And it's such a tiny little market, the upside when the larger world catches on will be breathtaking. My sense, based on watching these markets for 40 years, is that we're coming up on an explosion of resource stock prices of historic proportions. The kind of stocks you and Jeff cover are absolutely the place to be.
[Ed. Note: Doug is talking about the BIG GOLD and Casey International Speculator portfolios.]
L: The data support you on that. If you adjust for inflation by looking at the price of gold stocks in terms of gold, they are selling for less than they have for years – almost as low as during the crash of 2008, or even back in 2001, before this bull cycle for metals got going.
Doug: They are now extremely high-potential and relatively low-risk speculations – despite mining being a crappy, 19th-century choo-choo-train industry.
L: [Laughs] I used that phrase of yours in the International Speculator coming out Thursday and make the same point.
Doug: You provide a shopping list?
L: Of course. Jeff's got one in BG too.
Doug: Good. This may be the last chance for people late to this bull market to get in at prices similar to what they could have paid before it got going. And as a matter of fact, gold was cheaper in real terms back in 2001 than it was at $35 per ounce back in 1971. People seem to have forgotten that these are the most volatile stocks on the planet. There have been a half-dozen markets I've personally seen over the years where junior miners and explorers went up 1,000% as a group.
Perversely, people are afraid to buy these stocks now –
L: The very reason they should; you have to be a contrarian to buy low and sell high.
Doug: – at precisely the time when they should. I promise you, when the Mania Phase of this gold market kicks in, everyone will be piling in, and it will drive share prices not just through the roof, but to the moon. Then they'll collapse 95% later, of course, the way they always do. But now is the time to buy them. However, since there are several thousand of them, it's critical to be highly selective.
L: Well, if speculating when others dare not were easy, everyone would do it, and there would be no speculative opportunity, so of course I agree.
But back to 2013 – if you don't think the global economy will collapse this year, can you say when?
Doug: As I said last time, 2013 is going to be ugly, but it will just be a warmup for 2014. Back at the New Year's party I went to here in Punta del Este, I asked my best friend down here the same question. He's very rich and very shrewd. He's of the opinion that the world will see catastrophic events of historic proportions – not just one, but several – over the next ten years.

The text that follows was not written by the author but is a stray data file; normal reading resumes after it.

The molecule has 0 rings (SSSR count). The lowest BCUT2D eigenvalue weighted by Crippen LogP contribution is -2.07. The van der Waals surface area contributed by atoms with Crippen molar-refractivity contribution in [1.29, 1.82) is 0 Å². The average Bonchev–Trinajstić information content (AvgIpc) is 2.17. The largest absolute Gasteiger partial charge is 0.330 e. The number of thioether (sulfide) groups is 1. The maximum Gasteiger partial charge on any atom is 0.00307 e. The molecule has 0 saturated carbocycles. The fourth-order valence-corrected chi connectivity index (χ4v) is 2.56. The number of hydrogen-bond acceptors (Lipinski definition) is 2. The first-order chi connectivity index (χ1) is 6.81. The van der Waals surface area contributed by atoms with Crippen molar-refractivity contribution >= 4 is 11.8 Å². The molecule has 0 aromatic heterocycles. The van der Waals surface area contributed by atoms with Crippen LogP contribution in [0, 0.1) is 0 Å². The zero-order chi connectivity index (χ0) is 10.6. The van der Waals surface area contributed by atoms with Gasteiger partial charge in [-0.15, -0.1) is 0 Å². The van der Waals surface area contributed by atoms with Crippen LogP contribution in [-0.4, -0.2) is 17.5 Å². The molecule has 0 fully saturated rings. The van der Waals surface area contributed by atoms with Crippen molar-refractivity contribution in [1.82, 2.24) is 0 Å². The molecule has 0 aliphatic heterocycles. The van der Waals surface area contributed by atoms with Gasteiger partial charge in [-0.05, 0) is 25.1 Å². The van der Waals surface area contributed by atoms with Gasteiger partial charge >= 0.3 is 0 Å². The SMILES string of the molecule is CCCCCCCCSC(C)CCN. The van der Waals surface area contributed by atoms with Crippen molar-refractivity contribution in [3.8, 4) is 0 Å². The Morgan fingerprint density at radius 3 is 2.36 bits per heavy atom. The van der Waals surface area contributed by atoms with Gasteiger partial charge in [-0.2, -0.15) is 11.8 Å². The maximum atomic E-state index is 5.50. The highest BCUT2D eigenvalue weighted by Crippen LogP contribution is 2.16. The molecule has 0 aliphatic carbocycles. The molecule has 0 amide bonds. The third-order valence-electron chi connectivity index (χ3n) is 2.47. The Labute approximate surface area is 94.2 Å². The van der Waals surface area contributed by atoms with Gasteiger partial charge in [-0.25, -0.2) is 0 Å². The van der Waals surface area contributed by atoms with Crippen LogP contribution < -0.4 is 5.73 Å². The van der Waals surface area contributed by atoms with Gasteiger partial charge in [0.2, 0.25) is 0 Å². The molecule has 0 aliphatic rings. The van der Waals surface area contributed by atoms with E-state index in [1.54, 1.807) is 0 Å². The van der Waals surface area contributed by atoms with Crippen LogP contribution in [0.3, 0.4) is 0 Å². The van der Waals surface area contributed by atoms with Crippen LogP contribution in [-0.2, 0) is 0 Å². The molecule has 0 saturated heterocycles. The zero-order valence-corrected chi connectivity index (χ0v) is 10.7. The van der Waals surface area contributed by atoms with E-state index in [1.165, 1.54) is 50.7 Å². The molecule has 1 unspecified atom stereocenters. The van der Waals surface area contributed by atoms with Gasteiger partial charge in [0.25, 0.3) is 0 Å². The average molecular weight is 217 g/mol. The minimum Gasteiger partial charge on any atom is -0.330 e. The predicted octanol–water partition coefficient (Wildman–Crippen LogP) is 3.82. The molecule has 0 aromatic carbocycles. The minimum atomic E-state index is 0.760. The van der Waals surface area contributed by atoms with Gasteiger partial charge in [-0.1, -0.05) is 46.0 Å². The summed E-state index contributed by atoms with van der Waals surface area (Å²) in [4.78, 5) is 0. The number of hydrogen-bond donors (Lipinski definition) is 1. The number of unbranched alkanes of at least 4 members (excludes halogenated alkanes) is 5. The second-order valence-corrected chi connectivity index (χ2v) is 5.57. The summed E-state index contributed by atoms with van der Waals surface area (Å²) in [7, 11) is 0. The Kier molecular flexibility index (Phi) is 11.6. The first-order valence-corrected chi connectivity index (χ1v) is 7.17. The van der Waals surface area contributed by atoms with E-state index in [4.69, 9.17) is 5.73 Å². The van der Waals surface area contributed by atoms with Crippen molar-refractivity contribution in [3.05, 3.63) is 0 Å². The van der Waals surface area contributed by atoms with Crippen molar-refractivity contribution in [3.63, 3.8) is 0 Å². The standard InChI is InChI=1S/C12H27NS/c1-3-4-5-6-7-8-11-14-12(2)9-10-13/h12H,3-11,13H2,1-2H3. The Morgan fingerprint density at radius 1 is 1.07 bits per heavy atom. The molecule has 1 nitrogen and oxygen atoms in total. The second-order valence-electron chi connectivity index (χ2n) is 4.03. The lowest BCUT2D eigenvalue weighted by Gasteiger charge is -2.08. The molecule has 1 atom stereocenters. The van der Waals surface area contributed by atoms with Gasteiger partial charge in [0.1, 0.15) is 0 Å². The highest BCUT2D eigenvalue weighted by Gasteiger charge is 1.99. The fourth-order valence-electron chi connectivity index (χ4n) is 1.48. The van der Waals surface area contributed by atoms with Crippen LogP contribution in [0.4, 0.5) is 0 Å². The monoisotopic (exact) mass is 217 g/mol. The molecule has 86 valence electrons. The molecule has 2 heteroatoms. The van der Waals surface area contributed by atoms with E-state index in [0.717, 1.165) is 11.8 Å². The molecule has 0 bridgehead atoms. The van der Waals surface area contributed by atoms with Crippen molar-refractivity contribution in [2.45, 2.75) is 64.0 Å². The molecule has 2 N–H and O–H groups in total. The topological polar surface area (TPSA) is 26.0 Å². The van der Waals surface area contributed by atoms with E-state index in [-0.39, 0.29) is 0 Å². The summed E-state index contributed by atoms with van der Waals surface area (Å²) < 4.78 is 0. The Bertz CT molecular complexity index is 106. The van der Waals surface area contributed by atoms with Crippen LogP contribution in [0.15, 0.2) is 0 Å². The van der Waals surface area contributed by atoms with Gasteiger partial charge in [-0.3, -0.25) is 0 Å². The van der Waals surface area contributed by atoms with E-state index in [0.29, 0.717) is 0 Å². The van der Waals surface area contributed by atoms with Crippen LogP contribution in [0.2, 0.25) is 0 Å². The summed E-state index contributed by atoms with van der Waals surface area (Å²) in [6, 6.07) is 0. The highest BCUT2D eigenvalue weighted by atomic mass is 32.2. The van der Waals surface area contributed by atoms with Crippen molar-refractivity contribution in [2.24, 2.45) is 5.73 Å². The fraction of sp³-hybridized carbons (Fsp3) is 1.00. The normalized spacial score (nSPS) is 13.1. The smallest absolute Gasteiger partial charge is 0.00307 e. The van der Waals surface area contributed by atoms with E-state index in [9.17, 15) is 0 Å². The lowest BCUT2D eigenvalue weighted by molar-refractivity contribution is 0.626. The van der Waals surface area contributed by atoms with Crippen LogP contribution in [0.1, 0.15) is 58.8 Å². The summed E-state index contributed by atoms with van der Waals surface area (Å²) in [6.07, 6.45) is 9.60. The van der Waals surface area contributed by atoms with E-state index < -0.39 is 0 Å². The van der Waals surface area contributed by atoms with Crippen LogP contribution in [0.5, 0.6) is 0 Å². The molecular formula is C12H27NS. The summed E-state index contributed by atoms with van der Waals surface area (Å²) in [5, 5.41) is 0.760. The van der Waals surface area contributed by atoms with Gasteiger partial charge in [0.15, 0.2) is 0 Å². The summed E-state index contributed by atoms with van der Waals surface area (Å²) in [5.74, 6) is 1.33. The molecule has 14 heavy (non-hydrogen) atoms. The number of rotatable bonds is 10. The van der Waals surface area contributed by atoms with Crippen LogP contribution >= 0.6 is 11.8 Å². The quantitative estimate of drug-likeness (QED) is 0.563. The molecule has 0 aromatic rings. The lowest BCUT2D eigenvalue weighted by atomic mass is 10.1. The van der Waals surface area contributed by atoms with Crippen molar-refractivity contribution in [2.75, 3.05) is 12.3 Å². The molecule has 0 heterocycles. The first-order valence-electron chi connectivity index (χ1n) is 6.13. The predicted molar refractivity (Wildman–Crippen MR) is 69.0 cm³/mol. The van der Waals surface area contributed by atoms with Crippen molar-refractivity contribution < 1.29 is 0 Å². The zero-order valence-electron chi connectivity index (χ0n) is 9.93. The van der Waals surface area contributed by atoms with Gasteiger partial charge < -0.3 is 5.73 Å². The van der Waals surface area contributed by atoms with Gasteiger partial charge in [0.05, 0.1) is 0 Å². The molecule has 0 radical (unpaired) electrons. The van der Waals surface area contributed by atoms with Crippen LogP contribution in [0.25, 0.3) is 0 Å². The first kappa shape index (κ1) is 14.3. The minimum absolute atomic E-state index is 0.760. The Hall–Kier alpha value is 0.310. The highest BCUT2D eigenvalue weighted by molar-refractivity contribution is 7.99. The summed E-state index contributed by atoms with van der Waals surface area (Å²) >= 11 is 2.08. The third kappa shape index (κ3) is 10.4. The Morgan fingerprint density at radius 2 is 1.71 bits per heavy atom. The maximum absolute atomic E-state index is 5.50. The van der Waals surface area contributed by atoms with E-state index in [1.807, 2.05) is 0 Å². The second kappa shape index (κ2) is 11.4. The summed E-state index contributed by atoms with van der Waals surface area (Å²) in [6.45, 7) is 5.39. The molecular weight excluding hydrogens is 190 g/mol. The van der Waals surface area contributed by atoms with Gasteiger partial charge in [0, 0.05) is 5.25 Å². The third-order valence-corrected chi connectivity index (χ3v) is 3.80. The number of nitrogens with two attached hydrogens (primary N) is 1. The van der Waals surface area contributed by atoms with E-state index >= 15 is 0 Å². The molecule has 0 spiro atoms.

I think he's right, and that brings us back to another point we started with: I cannot stress strongly enough that anyone who hopes to survive financially, and perhaps even physically, needs to internationalize.
L: There's the Mr. Cheerful we all know and love.
Doug: Hey, I'm looking at the bright side...

Russian News Outlet Pravda Prints Surprising Opinion Column Warning USA: ‘Never Give Up Your Guns’

Americans never give up your guns. 48982.jpeg
These days, there are few few things to admire about the socialist, bankrupt and culturally degenerating USA, but at least so far, one thing remains: the right to bare arms and use deadly force to defend one's self and possessions.
This will probably come as a total shock to most of my Western readers, but at one point, Russia was one of the most heavily armed societies on earth. This was, of course, when we were free under the Tsar. Weapons, from swords and spears to pistols, rifles and shotguns were everywhere, common items. People carried them concealed, they carried them holstered. Fighting knives were a prominent part of many traditional attires and those little tubes criss crossing on the costumes of Cossacks and various Caucasian peoples? Well those are bullet holders for rifles.
Various armies, such as the Poles, during the Смута (Times of Troubles), or Napoleon, or the Germans even as the Tsarist state collapsed under the weight of WW1 and Wall Street monies, found that holding Russian lands was much much harder than taking them and taking was no easy walk in the park but a blood bath all its own. In holding, one faced an extremely well armed and aggressive population Hell bent on exterminating or driving out the aggressor.
This well armed population was what allowed the various White factions to rise up, no matter how disorganized politically and militarily they were in 1918 and wage a savage civil war against the Reds. It should be noted that many of these armies were armed peasants, villagers, farmers and merchants, protecting their own. If it had not been for Washington's clandestine support of and for the Reds, history would have gone quite differently.